The same procedures were repeated using different concentrations of ferric sulfate and CTAB surfactant to study the influence of changing concentration of the iron salt and surfactant on structure, particle size, and crystallinity of the samples.

2.4. Evaluation of the Nanoparticles as Pigments

Evaluation of the samples as pigments was carried out according to the American Society for Testing and Materials (ASTM) standard methods for evaluation of pigments. These tests included specific gravity, oil absorption, hiding power, tinting power, bleeding test, permanence to light and heat, and the chemical resistance towards acids and alkalies [1319].

The typical heating schedules are 60 minutes at 105–120°C, 45 minutes at 120–135°C, 30 minutes at 135–150°C, 15 minutes at 150°C, and 10 minutes at 175–200°. The Alkali resistance was evaluated as Excellent: for almost no change after 60 minutes immersion; V. Good: for significant change, but no complete failure after 60 minutes immersion; Fair: for no significant change after 5-minute immersion, but complete failure after 60 minutes; Poor: for failure after immersion for 5 minutes or less. The acid resistance was evaluated as Excellent: for almost no change after 18 hours immersion; V. Good: for significant change, but no complete failure after 18-hour immersion; Fair: for no significant change after 6-hour immersion, but complete failure after 18 hours; Poor: for failure after immersion for 6 hours or less.

3. Results and Discussion

3.1. Characterizations of α-Fe2O3 Nanoparticles
3.1.1. Thermal Gravimetric Analysis (TGA)

TGA shows three stages of weight loss in the temperature ranges: 30–160°C, 160–192°C, and 192–400°C (Figure 1). The first step: weight loss can be ascribed to desorption of physically absorbed water in the sample. The abrupt weight loss between 160°C and 400°C can be ascribed to desorption and decomposition of the surfactant and to dehydroxylation of the precipitated samples [20]. There is no further weight loss after reaching the temperature 450°C.

989281.fig.001
Figure 1: TGA pattern of the as-synthesized sample assisted by 0.2 M ferric sulfate.
3.1.2. X-Ray Diffraction

The XRD patterns of the samples show well-defined peaks, which clearly indicates that the samples are crystalline (Figure 2). The diffraction patterns of the different samples showed the same characteristic peaks belonging to standard α-Fe2O3 phase. The Bragg lines are indexed in the hexagonal sitting of the space group R3c. The lattice parameters (a and c) of the synthesized powder were determined using the least square fits. Both the diffraction peaks and lattice parameters of the samples were found to be in a good agreement with those reported for hematite in the literature (JCPDS Card no. 89-0529) [21]. Moreover, it was found that the ratio between the integrated intensities of (104) to (110) peaks ( / ) is greater than the unity which corresponds well to the standard XRD pattern of hematite [22].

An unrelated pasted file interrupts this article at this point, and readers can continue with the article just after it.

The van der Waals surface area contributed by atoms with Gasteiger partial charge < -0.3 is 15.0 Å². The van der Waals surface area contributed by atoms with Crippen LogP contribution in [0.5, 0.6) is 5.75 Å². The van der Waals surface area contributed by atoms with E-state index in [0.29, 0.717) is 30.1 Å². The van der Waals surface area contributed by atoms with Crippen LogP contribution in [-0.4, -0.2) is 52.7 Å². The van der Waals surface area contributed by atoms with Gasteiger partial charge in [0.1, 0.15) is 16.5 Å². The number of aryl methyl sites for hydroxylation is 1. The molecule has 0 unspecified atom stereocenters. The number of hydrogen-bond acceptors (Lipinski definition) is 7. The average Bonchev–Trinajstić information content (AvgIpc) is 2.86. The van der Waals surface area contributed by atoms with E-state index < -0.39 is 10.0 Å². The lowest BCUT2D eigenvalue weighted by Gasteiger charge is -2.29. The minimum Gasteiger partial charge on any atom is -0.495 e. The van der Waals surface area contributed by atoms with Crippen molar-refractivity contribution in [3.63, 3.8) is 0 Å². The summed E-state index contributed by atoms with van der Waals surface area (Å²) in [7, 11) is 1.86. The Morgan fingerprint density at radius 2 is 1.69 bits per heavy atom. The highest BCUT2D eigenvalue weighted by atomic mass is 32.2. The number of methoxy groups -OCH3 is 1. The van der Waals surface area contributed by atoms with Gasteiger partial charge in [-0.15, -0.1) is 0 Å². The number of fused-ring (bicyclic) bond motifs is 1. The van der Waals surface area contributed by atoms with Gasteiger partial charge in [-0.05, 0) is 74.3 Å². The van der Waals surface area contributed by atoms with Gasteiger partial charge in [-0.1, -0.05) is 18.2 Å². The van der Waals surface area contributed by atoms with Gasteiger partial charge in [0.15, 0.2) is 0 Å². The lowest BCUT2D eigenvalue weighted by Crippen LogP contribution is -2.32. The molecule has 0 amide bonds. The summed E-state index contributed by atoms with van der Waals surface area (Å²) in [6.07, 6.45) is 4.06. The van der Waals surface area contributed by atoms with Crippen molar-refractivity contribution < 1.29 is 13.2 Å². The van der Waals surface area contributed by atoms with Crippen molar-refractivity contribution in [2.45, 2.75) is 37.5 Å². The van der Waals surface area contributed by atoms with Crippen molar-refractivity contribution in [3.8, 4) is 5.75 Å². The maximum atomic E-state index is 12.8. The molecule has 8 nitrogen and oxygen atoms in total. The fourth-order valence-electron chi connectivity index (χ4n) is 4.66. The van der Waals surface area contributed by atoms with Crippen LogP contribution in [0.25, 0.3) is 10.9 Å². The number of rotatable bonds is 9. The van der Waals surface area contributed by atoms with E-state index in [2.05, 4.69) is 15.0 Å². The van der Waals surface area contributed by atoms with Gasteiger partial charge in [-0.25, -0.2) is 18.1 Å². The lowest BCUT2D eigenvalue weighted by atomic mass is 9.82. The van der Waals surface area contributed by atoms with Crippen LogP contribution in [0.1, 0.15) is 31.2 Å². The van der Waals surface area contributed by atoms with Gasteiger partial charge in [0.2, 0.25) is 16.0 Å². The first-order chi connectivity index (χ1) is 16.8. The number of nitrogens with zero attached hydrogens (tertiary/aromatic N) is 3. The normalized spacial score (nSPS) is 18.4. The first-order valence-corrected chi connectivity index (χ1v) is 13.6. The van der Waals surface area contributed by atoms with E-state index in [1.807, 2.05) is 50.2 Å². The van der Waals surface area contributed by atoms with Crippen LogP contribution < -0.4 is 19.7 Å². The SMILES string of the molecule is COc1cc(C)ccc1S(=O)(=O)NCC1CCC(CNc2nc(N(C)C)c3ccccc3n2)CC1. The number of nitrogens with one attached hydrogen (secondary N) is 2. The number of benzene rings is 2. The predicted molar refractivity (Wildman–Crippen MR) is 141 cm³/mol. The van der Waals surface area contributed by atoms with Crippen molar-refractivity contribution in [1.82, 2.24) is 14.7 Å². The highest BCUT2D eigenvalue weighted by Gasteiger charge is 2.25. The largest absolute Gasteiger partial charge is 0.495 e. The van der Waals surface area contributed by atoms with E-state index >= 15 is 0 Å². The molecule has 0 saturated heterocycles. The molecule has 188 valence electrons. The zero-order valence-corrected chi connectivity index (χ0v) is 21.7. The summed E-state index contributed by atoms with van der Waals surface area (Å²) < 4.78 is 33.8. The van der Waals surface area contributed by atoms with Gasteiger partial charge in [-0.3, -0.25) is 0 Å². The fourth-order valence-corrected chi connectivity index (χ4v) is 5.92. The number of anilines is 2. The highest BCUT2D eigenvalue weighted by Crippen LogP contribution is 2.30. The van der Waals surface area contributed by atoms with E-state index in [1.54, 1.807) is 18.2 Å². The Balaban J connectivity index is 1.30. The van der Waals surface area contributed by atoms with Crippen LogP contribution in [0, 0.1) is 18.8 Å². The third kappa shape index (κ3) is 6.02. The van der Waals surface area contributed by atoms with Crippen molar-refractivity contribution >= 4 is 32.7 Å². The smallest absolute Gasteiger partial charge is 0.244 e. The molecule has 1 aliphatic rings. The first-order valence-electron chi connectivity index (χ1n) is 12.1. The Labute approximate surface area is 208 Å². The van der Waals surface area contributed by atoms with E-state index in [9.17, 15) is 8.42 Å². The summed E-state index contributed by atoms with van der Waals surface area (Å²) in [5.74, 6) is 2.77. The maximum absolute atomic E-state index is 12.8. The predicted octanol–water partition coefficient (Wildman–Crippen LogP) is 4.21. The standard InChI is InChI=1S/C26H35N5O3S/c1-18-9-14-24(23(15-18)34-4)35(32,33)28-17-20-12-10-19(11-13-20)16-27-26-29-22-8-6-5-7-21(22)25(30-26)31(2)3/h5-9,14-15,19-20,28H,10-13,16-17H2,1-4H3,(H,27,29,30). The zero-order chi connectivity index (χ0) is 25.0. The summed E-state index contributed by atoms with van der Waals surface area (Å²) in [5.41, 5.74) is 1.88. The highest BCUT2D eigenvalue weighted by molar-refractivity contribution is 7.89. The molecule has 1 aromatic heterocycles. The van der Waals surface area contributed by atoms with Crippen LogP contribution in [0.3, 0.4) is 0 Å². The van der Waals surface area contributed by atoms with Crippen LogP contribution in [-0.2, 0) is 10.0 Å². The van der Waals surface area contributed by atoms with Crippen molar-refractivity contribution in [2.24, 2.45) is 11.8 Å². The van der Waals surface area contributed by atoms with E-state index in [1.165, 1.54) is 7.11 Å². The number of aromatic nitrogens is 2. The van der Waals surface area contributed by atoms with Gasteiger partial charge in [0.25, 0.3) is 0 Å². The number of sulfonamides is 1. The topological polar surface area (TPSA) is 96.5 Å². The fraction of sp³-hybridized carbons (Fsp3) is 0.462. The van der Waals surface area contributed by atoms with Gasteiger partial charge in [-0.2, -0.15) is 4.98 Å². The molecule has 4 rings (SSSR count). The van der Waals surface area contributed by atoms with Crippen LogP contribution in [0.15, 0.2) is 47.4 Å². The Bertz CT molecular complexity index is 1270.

989281.fig.002
Figure 2: XRD pattern of α-Fe2O3 powder synthesized by microemulsion method using different molar concentrations of Ferric sulfate: (a) 0.2 M, (b) 0.4 M, and (c) 0.6 M.

It was observed that the gradual increase in the concentration of the ferric salt led to an increase in the relative intensity of the peaks indicating the improvement of crystallinity. Full-width at half-maximum (FWHM) data was used to calculate the average crystallite size for each sample in its respective X-ray diffractogram using the Scherrer’s equation [23] (Table 1). The microstrain was estimated by analyzing the X-ray diffraction lines using Williamson and Hall method. It was observed that the integral breadth of the Bragg lines of the 0.2 M assisted sample was slightly greater than that of the 0.4 and 0.6 M samples, respectively. This suggests that it has a smaller grain size and higher microstrain content (see Table 1). These results were found to be in accordance with those reported in the literature referring that large-sized crystals possess small-lattice strain while small-sized crystals possess high-lattice strain [24, 25].

tab1
Table 1: X-ray data of the α-Fe2O3 samples synthesized. Using different molar concentrations of ferric sulfate.
3.1.3. Transmission Electron Microscope

Figures 3(a)—3(c) represent TEM images of α-Fe2O3 samples prepared using different molar concentrations of ferric sulfate. They showed that the particles are nearly spherical and lie in the nanosized range. They show also a narrow-particle-size variation throughout the field of the micrograph.

fig3
Figure 3: TEM morphologies of the α-Fe2O3 sample synthesized by microemulsion method using (a) 0.2, (b) 0.4 M, and (c) 0.6 ferric sulfate.

This can be ascribed to that the quaternary system composed of CTAB/n-heptanol/n-octane/water which was used as the reaction medium resulted in the formation of nanosized water droplets dispersed in the continuous oil medium and stabilized by the surfactant molecules. These droplets were used as nanoreactors to carry out chemical reactions in their restricted geometries and to limit the growth of α-Fe2O3 particles and render particle size in the nanometer scale [26].

TEM images revealed also that the particle size increased by using high concentrations of the iron salt. It was found to be in the range 7–9 nm for the α-Fe2O3 sample synthesized using 0.2 M of ferric sulfate, while it varied between 12–16 nm and 16–22 nm for the prepared samples using 0.40 and 0.60 molar concentrations of the salt, respectively. These findings may be attributed to that when the concentration of the iron salt increased from 0.20 to 0.60 M, a higher micellar uptake of the α-Fe2O3 nanoparticles has occurred and this led to an increase in the ferric ion occupancy number per reverse micelle. Subsequently, the nucleation growth was enhanced and the particle size increased [27, 28].

3.1.4. Infrared Spectra

Infrared spectroscopy has been carried out to characterize the composition of the as-prepared samples. It also studied the vibration of oxygen atoms around the metal atom in the bulk of ferric oxide lattice.

(a) Infrared Spectra (Middle Region 400–4000  )